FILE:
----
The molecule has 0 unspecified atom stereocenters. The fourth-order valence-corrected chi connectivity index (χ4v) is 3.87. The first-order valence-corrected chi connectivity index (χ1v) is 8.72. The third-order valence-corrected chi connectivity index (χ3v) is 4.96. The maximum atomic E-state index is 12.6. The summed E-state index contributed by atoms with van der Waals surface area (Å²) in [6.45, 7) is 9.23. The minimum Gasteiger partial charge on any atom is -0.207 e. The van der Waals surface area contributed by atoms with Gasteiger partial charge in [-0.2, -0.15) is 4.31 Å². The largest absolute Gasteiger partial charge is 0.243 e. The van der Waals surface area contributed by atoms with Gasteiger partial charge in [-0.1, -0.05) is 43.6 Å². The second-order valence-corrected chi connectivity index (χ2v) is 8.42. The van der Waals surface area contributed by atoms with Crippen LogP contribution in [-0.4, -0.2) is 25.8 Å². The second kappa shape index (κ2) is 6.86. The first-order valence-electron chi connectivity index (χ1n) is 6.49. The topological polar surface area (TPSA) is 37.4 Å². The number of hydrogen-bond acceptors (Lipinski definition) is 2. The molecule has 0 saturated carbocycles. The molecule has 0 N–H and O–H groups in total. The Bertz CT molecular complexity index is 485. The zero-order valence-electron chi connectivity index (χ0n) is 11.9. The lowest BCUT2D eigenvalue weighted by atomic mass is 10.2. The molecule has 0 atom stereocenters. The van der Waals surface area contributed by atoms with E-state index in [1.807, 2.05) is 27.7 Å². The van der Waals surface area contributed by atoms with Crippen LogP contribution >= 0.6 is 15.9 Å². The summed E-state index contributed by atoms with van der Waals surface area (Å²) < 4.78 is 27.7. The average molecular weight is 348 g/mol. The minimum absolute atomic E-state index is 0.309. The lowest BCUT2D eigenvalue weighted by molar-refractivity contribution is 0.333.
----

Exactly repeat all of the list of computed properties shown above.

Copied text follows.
The molecule has 0 unspecified atom stereocenters. The fourth-order valence-corrected chi connectivity index (χ4v) is 3.87. The first-order valence-corrected chi connectivity index (χ1v) is 8.72. The third-order valence-corrected chi connectivity index (χ3v) is 4.96. The maximum atomic E-state index is 12.6. The summed E-state index contributed by atoms with van der Waals surface area (Å²) in [6.45, 7) is 9.23. The minimum Gasteiger partial charge on any atom is -0.207 e. The van der Waals surface area contributed by atoms with Gasteiger partial charge in [-0.2, -0.15) is 4.31 Å². The largest absolute Gasteiger partial charge is 0.243 e. The van der Waals surface area contributed by atoms with Gasteiger partial charge in [-0.1, -0.05) is 43.6 Å². The second-order valence-corrected chi connectivity index (χ2v) is 8.42. The van der Waals surface area contributed by atoms with Crippen LogP contribution in [-0.4, -0.2) is 25.8 Å². The second kappa shape index (κ2) is 6.86. The first-order valence-electron chi connectivity index (χ1n) is 6.49. The topological polar surface area (TPSA) is 37.4 Å². The number of hydrogen-bond acceptors (Lipinski definition) is 2. The molecule has 0 saturated carbocycles. The molecule has 0 N–H and O–H groups in total. The Bertz CT molecular complexity index is 485. The zero-order valence-electron chi connectivity index (χ0n) is 11.9. The lowest BCUT2D eigenvalue weighted by atomic mass is 10.2. The molecule has 0 atom stereocenters. The van der Waals surface area contributed by atoms with E-state index in [1.807, 2.05) is 27.7 Å². The van der Waals surface area contributed by atoms with Crippen LogP contribution >= 0.6 is 15.9 Å². The summed E-state index contributed by atoms with van der Waals surface area (Å²) < 4.78 is 27.7. The average molecular weight is 348 g/mol. The minimum absolute atomic E-state index is 0.309. The lowest BCUT2D eigenvalue weighted by molar-refractivity contribution is 0.333.